“Obviously UVA exposure in a car is influenced by non-glass-related factors such as position of the individual in the vehicle, direction of travel with respect to the sun, and time of day,” stated Dr. Lim. “However, the more time a person spends in a car, especially at the same time of day such as during a regular commute, can greatly affect the amount of UV exposure their skin receives.”

To reduce sun exposure while driving, wear protective clothing, such as a long-sleeved shirt and pants, especially when the body is in the sun; apply sunscreen generously to any exposed skin before driving, especially the hands, forearms and face; and wear protective sunglasses to reduce glare and protect the eyes from UV exposure.

That having been said, there is the issue of the difference between UVA and UVB.

http://www.cfs-recovery.org/vitamin_d.htm
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In northern areas, there is very little ultraviolet light available in the wintertime.  Significant UV light is only available from the hours of 10AM through 2PM (11-3 daylight savings time).  Of course, sunscreen filters most UV light.  Even untinted windows filter out most UV light. Your commute to work and back in the morning and afternoon doesn't help you get the vitamin D you need!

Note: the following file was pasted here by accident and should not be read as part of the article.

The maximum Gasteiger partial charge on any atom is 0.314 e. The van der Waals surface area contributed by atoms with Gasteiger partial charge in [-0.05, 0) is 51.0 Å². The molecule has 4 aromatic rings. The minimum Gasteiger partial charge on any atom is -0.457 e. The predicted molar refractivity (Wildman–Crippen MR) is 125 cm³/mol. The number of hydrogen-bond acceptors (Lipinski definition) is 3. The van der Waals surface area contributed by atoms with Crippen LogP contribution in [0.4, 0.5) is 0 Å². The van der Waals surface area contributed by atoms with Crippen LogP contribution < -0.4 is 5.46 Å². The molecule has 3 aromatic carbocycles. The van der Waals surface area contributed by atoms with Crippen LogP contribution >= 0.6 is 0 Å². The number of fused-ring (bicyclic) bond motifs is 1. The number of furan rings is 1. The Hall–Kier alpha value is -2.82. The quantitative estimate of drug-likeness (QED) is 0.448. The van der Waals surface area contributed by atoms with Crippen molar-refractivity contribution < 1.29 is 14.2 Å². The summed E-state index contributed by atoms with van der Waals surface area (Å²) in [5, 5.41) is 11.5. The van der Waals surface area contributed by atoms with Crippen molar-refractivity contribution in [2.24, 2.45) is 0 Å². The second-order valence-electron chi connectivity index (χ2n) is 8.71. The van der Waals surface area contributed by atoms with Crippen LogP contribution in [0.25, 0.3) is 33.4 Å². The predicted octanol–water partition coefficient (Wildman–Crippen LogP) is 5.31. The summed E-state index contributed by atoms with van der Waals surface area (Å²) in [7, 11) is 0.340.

Many of us simply don't get outside in the middle of the day.  Many adults don't drink milk or eat much fish.  If we don't get outside and don't take vitamins, there is a very high probability that we have insufficient vitamin D.

Most of our ancestors were farmers and spent most of their time in the sun.  Today, we spend more and more time inside.  When I was a child, parents encouraged children to play outside to get fresh air and sunshine.  We had four TV channels.  Today, kids have video games and over 100 channels to keep them inside.  They are more likely to have karate classes or other activities that are held indoors.

People are spending less and less time outside.  The rate of rickets among children is triple what it was a few years ago according to some reports.

Studies on people that spend a lot of time in the sun such as lifeguards and farmers show that they can have twice as much vitamin D in their blood as other people.  Studies show that about 1% of the population has severe deficiency, but 25% to 50% have the lesser condition of vitamin D insufficiency.